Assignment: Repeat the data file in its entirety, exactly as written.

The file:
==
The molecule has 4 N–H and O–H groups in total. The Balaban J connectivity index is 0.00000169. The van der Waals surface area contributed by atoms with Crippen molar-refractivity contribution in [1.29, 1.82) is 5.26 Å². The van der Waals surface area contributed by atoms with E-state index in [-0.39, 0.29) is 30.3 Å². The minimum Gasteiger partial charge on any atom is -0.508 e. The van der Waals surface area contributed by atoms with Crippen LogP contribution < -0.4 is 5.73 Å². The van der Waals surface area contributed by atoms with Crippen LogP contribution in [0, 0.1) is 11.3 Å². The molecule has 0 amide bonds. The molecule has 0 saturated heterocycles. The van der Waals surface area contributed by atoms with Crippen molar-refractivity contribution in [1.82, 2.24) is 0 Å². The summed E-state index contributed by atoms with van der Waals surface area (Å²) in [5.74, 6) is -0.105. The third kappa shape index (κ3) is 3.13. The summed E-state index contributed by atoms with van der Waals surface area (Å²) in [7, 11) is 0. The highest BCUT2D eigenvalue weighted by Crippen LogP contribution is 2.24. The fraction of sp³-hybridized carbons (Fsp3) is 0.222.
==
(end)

The molecule has 4 N–H and O–H groups in total. The Balaban J connectivity index is 0.00000169. The van der Waals surface area contributed by atoms with Crippen molar-refractivity contribution in [1.29, 1.82) is 5.26 Å². The van der Waals surface area contributed by atoms with E-state index in [-0.39, 0.29) is 30.3 Å². The minimum Gasteiger partial charge on any atom is -0.508 e. The van der Waals surface area contributed by atoms with Crippen LogP contribution < -0.4 is 5.73 Å². The van der Waals surface area contributed by atoms with Crippen LogP contribution in [0, 0.1) is 11.3 Å². The molecule has 0 amide bonds. The molecule has 0 saturated heterocycles. The van der Waals surface area contributed by atoms with Crippen molar-refractivity contribution in [1.82, 2.24) is 0 Å². The summed E-state index contributed by atoms with van der Waals surface area (Å²) in [5.74, 6) is -0.105. The third kappa shape index (κ3) is 3.13. The summed E-state index contributed by atoms with van der Waals surface area (Å²) in [7, 11) is 0. The highest BCUT2D eigenvalue weighted by Crippen LogP contribution is 2.24. The fraction of sp³-hybridized carbons (Fsp3) is 0.222.